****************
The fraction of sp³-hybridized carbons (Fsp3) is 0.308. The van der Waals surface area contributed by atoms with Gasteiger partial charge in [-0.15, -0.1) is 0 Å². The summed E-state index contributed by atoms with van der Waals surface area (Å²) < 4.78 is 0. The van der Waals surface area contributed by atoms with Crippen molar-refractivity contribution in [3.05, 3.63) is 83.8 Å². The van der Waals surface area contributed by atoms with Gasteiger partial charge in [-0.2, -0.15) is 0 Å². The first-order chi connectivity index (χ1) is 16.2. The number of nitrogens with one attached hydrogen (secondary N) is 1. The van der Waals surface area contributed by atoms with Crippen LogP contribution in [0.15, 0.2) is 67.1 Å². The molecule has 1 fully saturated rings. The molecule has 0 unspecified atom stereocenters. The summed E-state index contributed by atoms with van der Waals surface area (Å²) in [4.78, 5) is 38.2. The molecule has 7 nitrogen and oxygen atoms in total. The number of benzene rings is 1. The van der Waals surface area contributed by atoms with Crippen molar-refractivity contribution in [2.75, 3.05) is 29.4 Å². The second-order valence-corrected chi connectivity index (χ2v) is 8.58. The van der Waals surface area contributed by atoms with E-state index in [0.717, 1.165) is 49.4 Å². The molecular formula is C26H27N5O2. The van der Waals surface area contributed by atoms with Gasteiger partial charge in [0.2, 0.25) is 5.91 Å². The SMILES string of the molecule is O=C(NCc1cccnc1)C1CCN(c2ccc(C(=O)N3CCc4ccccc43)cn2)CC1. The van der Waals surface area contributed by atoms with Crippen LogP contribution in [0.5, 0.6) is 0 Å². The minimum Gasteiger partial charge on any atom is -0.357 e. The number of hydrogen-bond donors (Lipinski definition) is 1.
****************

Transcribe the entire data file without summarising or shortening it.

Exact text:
The fraction of sp³-hybridized carbons (Fsp3) is 0.308. The van der Waals surface area contributed by atoms with Gasteiger partial charge in [-0.15, -0.1) is 0 Å². The summed E-state index contributed by atoms with van der Waals surface area (Å²) < 4.78 is 0. The van der Waals surface area contributed by atoms with Crippen molar-refractivity contribution in [3.05, 3.63) is 83.8 Å². The van der Waals surface area contributed by atoms with Gasteiger partial charge in [-0.2, -0.15) is 0 Å². The first-order chi connectivity index (χ1) is 16.2. The number of nitrogens with one attached hydrogen (secondary N) is 1. The van der Waals surface area contributed by atoms with Crippen LogP contribution in [0.15, 0.2) is 67.1 Å². The molecule has 1 fully saturated rings. The molecule has 0 unspecified atom stereocenters. The summed E-state index contributed by atoms with van der Waals surface area (Å²) in [4.78, 5) is 38.2. The molecule has 7 nitrogen and oxygen atoms in total. The number of benzene rings is 1. The van der Waals surface area contributed by atoms with Crippen molar-refractivity contribution in [2.75, 3.05) is 29.4 Å². The second-order valence-corrected chi connectivity index (χ2v) is 8.58. The van der Waals surface area contributed by atoms with E-state index in [0.717, 1.165) is 49.4 Å². The molecular formula is C26H27N5O2. The van der Waals surface area contributed by atoms with Gasteiger partial charge in [0.2, 0.25) is 5.91 Å². The SMILES string of the molecule is O=C(NCc1cccnc1)C1CCN(c2ccc(C(=O)N3CCc4ccccc43)cn2)CC1. The van der Waals surface area contributed by atoms with Crippen LogP contribution in [0.5, 0.6) is 0 Å². The minimum Gasteiger partial charge on any atom is -0.357 e. The number of hydrogen-bond donors (Lipinski definition) is 1.